It is common to think that food crops are going to suffer negative effects due to the increase in global temperatures or the water deficit generated by climate change, however, the potential effects depend a lot on the environmental conditions of each agro-ecological zone, on the climatic requirements of the species and cultivated varieties.
The potato is a spring-summer crop that has high thermal requirements for the emergence phase, tuberization and temperature filling, ranging from 14 ° C to 25 ° C. Since its cultivation in tropical or subtropical areas generally exceeds these thermal requirements, a 1 or 2 ° C increase above the current average ambient temperature due to global warming is expected to have negative effects on yield. Similar effects are to be expected in regions with Mediterranean climates such as central Chile, where maximum temperatures in summer have been increasing along with less availability of water for irrigation as a result of the drought. In this context, it is impossible to think about growing potatoes without irrigation in these regions.
Currently in the southern part of the country, where the national potato production is concentrated, the crop grows under average temperatures close to 14 ° C, a suboptimal magnitude for various stages of its development. Despite the fact that during some days of the cycle supra optimal temperatures are reached for a few hours a day, the plant would not experience permanent damage to its physiological performance.
Field studies carried out at the Universidad Austral de Chile, by the researchers who subscribe this article, have shown that, depending on the duration and timing of the temperature increase during the growing cycle, potatoes would respond positively to the expected increase in temperature. due to the effect of climate change for the southern zone of Chile.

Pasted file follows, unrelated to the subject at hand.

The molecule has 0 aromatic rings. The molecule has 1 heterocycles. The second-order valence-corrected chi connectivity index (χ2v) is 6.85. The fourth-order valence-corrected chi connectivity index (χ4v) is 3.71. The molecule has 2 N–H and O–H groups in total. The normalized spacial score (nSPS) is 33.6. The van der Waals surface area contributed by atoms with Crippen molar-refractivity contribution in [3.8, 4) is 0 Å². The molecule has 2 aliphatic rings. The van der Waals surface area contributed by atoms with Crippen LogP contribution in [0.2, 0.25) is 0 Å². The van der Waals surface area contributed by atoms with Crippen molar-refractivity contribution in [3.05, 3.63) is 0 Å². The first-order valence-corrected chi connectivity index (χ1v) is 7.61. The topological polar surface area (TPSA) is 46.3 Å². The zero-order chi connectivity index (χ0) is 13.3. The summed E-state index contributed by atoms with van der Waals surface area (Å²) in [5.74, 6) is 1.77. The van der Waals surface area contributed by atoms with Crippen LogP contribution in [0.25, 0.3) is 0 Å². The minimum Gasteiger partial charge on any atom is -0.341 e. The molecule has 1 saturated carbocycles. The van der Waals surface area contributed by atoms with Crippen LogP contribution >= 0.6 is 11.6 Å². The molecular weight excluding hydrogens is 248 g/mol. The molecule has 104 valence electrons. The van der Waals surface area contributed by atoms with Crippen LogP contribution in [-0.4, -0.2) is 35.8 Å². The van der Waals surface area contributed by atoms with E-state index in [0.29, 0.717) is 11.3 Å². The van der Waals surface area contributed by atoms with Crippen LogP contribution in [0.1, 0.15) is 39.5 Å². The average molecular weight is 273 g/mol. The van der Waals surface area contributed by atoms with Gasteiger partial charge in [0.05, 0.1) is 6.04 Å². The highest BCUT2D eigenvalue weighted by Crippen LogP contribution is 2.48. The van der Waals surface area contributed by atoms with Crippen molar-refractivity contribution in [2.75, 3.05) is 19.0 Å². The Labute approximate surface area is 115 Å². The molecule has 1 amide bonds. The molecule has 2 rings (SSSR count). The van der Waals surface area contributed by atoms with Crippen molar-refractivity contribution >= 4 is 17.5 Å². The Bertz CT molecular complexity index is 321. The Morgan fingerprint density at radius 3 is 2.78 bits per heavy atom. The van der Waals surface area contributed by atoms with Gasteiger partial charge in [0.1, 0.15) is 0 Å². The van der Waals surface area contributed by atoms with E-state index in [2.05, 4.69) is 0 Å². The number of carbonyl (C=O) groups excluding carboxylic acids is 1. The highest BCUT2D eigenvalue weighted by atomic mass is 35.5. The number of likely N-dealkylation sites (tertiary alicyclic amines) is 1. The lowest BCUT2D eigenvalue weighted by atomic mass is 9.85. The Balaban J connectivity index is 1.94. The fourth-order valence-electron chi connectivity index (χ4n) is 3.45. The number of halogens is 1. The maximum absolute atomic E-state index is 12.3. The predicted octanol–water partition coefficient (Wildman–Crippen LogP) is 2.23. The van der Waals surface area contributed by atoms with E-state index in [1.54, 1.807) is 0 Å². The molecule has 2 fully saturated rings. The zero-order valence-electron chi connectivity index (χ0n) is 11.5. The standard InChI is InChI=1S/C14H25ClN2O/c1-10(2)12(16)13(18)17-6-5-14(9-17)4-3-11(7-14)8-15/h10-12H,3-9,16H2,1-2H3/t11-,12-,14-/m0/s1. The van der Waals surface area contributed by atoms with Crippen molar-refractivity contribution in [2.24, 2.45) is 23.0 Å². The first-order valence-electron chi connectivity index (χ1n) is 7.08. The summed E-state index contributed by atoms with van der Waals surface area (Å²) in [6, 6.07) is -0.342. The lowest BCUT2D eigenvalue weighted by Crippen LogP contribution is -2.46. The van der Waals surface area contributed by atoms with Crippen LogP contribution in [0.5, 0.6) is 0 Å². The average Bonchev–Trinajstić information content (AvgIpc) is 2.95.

Higher temperatures (+3 to + 7 ° C) for a short period (20 days) at the beginning of the filling of the tubers stimulate photosynthesis, the duration of the green leaf area and therefore prolong the filling of the tubers generating an increase in average yield of 30%, in both native (Chona Negra) and commercial varieties (Karú INIA and Desiree). The researchers showed that the advantage gained under a short heating period,
These experimental results allow us to infer that the thermal conditions of the southern zone of Chile will continue to be favorable for the development of potatoes, even under climate change scenarios. In this context, advancing planting dates, a suggested adaptation measure for other crops, would not necessarily be favorable for potato cultivation, because it would expose it to sub-optimal temperatures. The use of tolerant varieties or that respond positively to temperature increases, on the other hand, appears as an adaptation strategy that can bring benefits to producers and for which it is necessary to continue the evaluation in different genotypes.
Despite the positive results of these studies, we must not fail to consider that an increase in the frequency of extreme temperature events is expected. In fact, in recent decades there has been an increase in the total hours that the crop is exposed to very high temperatures (> 32 ° C), which can lead to irreversible physiological damage to crops. In Valdivia, for example, the number of hours of exposure to very high temperatures has increased from 15, in the 90’s, to more than 80 hours in the present decade, increasing the stress time of the plants.
Another climate factor that cannot be ignored when it comes to temperature effects on crops is the availability of water. Perspiration is the main mechanism of thermal regulation of the leaves and, on the other hand, increases in temperature will increase the evaporative demand of the environment, therefore the water requirements could increase. In potatoes, the differences in yield between an irrigated crop and one in dry land can reach 60%, mainly due to a reduction in the size of the tubers.
Currently 70% of the potato area in the south-central zone is produced under rainfed conditions with yields below the potential that could be achieved with an availability of approximately 500 mm in the season. Considering the above, a reduction in rainfall in spring summer, as projected as a result of climate change, will affect the yields of the southern zone of Chile, if the implementation of irrigation is not foreseen according to the requirements of each territory.
An important aspect to highlight from this research is that the increase in temperature in environmental conditions in southern Chile, in dry land produced a more severe effect than under irrigation. On the contrary, moderately high temperatures combined with irrigation would benefit the performance of the crop, with respect to the current condition, in commercial varieties and surprisingly in a higher proportion in the native varieties evaluated. The results provide clear evidence that native Chiloé potatoes show a contrasting behavior with commercial varieties, which would mean an advantage for future climatic conditions.